Agnolo Bronzino

Agnolo Gaddi

Ambrogio Lorenzetti

Andreadi di Bonaiuto

Andrea del Castagno

Andrea del Sarto

Andrea di Bartolo

Andrea Mantegna

Antonello da Messina

Antonio del Pollaiuolo

Bartolo di Fredi

Bartolomeo di Giovanni

Benozzo Gozzoli

Benvenuto di Giovanni

Bernard Berenson

Bernardo Daddi

Bianca Cappello

Bicci di Lorenzo

Bonaventura Berlinghieri

Buonamico Buffalmacco

Byzantine art



Dietisalvi di Speme

Domenico Beccafumi

Domenico di Bartolo

Domenico di Michelino

Domenico veneziano


Duccio di Buoninsegna

Eleonora da Toledo

Federico Zuccari

Filippino Lippi

Filippo Lippi

Fra Angelico

Fra Carnevale

Francesco di Giorgio Martini

Francesco Pesellino

Francesco Rosselli

Francia Bigio

Gentile da Fabriano


Domenico Ghirlandaio


Giorgio Vasari

Giotto di bondone

Giovanni da Modena

Giovanni da San Giovanni

Giovanni di Francesco

Giovanni di Paolo

Giovanni Toscani

Girolamo di Benvenuto

Guidoccio Cozzarelli

Guido da Siena

Il Sodoma

Jacopo del Sellaio

Jacopo Pontormo

Lippo Memmi

Lippo Vanni

Lorenzo Ghiberti

Lorenzo Monaco

Lo Scheggia

Lo Spagna

Luca Signorelli


masolino da panicale

master of monteoliveto

master of sain tfrancis

master of the osservanza

matteo di giovanni

memmo di filippuccio

neroccio di bartolomeo

niccolo di segna

paolo di giovanni fei

paolo ucello


piero della francesca

piero del pollaiolo

piero di cosimo

pietro aldi

pietro lorenzetti



sandro botticelli

sano di pietro


simone martini

spinello aretino

taddeo di bartolo

taddeo gaddi

ugolino di nerio



Appartamento borgia, 07

Ascension in the Hall of the Mysteries of the Faith, Borgia Apartments [0]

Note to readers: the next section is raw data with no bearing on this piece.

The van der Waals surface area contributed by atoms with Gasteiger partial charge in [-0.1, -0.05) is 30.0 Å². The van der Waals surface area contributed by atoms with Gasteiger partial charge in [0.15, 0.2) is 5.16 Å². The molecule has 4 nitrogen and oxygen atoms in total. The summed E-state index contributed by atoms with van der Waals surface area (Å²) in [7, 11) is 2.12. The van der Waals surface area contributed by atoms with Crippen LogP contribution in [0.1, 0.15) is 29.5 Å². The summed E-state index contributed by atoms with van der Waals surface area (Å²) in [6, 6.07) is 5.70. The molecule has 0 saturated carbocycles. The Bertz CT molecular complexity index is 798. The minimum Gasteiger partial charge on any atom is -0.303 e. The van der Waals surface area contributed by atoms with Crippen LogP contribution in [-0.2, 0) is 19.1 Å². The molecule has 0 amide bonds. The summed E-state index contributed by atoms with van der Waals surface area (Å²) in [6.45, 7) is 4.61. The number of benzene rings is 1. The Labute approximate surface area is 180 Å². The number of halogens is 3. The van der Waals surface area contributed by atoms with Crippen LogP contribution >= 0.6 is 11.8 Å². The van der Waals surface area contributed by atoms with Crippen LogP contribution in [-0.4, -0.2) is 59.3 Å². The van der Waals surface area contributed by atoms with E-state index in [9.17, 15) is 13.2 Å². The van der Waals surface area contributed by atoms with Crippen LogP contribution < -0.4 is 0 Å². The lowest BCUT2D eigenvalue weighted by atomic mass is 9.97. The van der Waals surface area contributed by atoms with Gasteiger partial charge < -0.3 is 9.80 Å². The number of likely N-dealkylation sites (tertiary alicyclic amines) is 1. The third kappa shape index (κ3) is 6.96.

Travel guide for Tuscany

Pinturicchio | Frescoes in the Borgia Apartments of the Palazzi Pontifici in Vatican


The Borgia Apartment is a suite of rooms in the Apostolic Palace in the Vatican. The Borgia Apartment was adapted for personal use by Pope Alexander VI (Rodrígo de Borgia, 1492-1503) and decorated by Bernardo di Betto, called il Pinturicchio and his assistants. After the pontiff’s death, the work on the apartments stopped. They were only re-opened to the public at the end of the 19th century.

In the late 15th century, Pope Alexander VI commissioned the Italian painter Bernardino di Betto (Pinturicchio) and his studio to decorate them with frescos.

The paintings and frescoes, which were executed between 1492 and 1494, drew on a complex iconographic program that used themes from medieval encyclopedias, adding an eschatological layer of meaning and celebrating the supposedly divine origins of the Borgias.[1

The works in the apartment are now considered part of the Vatican Library.

The upper part of the walls and vaults are not only covered with paintings but are further enriched with delicate stucco work in relief.[2] The main subjects of the five rooms completed by Pinturicchio are:

* The Annunciation, the Nativity, the Magi, and the Resurrection.
* Scenes from the lives of St. Catherine, St. Antony and other saints.
* Allegorical figures of music, arithmetic and the like.
* Four figures in half length, with rich arabesques.